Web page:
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Literature and Psychoanalysis$
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Jeremy Tambling

Print publication date: 2012

Print ISBN-13: 9780719086731

Published to Manchester Scholarship Online: May 2013

DOI: 10.7228/manchester/9780719086731.001.0001

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Klein and ‘object-relations’: the mother and creativity

Klein and ‘object-relations’: the mother and creativity

Chapter:
(p.65) 5 Klein and ‘object-relations’: the mother and creativity
Source:
Literature and Psychoanalysis
Author(s):

Jeremy Tambling

Publisher:
Manchester University Press
DOI:10.7228/manchester/9780719086731.003.0005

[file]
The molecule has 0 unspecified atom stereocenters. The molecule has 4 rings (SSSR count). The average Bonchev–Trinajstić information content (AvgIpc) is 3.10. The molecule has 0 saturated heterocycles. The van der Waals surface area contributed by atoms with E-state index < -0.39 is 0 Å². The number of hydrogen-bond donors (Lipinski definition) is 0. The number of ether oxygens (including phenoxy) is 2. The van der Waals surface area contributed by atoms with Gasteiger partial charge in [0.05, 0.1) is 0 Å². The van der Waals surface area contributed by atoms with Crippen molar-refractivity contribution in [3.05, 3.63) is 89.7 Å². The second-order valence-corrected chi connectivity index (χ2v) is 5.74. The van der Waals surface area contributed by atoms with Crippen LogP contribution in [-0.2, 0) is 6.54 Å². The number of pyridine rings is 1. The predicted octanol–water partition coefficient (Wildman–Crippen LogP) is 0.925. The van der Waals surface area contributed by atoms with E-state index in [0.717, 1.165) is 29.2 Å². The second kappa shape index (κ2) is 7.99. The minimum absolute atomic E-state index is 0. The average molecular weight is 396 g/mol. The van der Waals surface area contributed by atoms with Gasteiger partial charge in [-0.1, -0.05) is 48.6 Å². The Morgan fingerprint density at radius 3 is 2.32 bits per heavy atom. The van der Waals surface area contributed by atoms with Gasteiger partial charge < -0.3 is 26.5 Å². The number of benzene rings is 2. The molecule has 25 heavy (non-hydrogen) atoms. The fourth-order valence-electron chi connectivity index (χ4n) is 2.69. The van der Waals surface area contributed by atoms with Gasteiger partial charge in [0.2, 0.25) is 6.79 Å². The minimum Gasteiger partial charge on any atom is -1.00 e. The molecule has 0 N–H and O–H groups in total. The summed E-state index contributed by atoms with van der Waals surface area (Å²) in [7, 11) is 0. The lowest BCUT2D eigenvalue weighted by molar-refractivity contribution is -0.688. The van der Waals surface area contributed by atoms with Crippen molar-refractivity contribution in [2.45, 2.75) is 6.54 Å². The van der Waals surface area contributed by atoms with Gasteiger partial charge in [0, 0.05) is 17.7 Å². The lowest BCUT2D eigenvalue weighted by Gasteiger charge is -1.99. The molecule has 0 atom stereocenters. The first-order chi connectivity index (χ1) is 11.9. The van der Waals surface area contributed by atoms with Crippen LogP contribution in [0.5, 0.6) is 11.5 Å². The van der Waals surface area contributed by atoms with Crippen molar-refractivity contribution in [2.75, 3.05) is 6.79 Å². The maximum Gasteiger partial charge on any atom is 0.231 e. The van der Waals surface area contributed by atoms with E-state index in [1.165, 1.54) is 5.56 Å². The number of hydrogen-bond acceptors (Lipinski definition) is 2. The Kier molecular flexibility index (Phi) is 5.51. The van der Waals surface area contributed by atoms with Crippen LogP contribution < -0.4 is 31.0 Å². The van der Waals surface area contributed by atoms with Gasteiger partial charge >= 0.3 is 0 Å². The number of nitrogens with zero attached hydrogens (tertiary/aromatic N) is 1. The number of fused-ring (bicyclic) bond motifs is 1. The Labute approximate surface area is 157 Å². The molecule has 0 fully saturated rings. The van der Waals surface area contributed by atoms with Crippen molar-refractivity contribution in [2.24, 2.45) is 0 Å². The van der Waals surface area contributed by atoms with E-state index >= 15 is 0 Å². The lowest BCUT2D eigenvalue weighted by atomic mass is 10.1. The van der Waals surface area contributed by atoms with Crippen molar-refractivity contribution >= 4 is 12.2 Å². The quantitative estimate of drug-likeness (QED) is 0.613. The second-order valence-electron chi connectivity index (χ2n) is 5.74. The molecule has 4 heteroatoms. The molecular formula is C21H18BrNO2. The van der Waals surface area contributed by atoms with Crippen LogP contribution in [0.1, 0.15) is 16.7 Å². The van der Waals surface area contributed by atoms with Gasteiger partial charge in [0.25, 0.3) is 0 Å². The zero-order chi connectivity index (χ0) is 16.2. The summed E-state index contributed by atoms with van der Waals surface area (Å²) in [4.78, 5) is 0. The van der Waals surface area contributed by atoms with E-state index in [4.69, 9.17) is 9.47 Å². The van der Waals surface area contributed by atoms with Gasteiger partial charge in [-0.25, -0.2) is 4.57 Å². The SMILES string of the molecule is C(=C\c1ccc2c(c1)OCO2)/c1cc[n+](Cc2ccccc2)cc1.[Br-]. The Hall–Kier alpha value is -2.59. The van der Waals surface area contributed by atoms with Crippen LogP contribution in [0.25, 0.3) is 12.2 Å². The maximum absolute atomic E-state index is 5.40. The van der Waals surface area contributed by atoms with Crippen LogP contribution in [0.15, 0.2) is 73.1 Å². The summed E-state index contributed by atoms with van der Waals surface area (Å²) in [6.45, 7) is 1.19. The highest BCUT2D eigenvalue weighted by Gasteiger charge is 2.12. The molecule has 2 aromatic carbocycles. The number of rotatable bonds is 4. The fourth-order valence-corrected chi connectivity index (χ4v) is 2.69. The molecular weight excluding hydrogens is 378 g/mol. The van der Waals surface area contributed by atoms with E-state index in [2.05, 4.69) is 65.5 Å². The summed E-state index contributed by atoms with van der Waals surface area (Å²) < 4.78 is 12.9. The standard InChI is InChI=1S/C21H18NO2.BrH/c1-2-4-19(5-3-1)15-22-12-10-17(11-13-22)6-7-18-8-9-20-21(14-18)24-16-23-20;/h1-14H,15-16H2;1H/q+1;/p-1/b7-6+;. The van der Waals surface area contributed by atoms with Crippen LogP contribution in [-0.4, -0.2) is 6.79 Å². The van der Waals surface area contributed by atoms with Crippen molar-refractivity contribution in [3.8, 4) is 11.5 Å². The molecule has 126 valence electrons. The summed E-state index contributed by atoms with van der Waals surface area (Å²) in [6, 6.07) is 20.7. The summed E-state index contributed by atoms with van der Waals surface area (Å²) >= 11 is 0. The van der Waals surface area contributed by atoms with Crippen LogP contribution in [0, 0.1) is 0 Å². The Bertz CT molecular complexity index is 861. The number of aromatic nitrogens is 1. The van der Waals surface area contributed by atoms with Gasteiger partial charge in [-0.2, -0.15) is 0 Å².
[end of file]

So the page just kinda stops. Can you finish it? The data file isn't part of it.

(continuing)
This chapter discusses one of Freud's most exciting followers, Melanie Klein, and object-relations theory, focusing on the role of the mother in psychoanalysis. It also shows Freud's discussion of the Fort! Da! game in Beyond the Pleasure Principle, and presents an account of what Klein's work means and its significance for producing thought about creativity, writing, and art. The chapter argues Klein's view that the child's desires are conflictual and ambivalent, and that the physical mother cannot symbolise them, either in her literality or because thinking depends on ambivalence. Meanwhile, Julia Kristeva contends that, in childbirth, women identify with their mothers, and, in that sense, privileges the role of the woman as mother over other forms of feminism which have been used to attempt to challenge that codification.

Keywords:   Melanie Klein, object-relations theory, creativity, Freud, Fort Da, mother and child, Julia Kristeva

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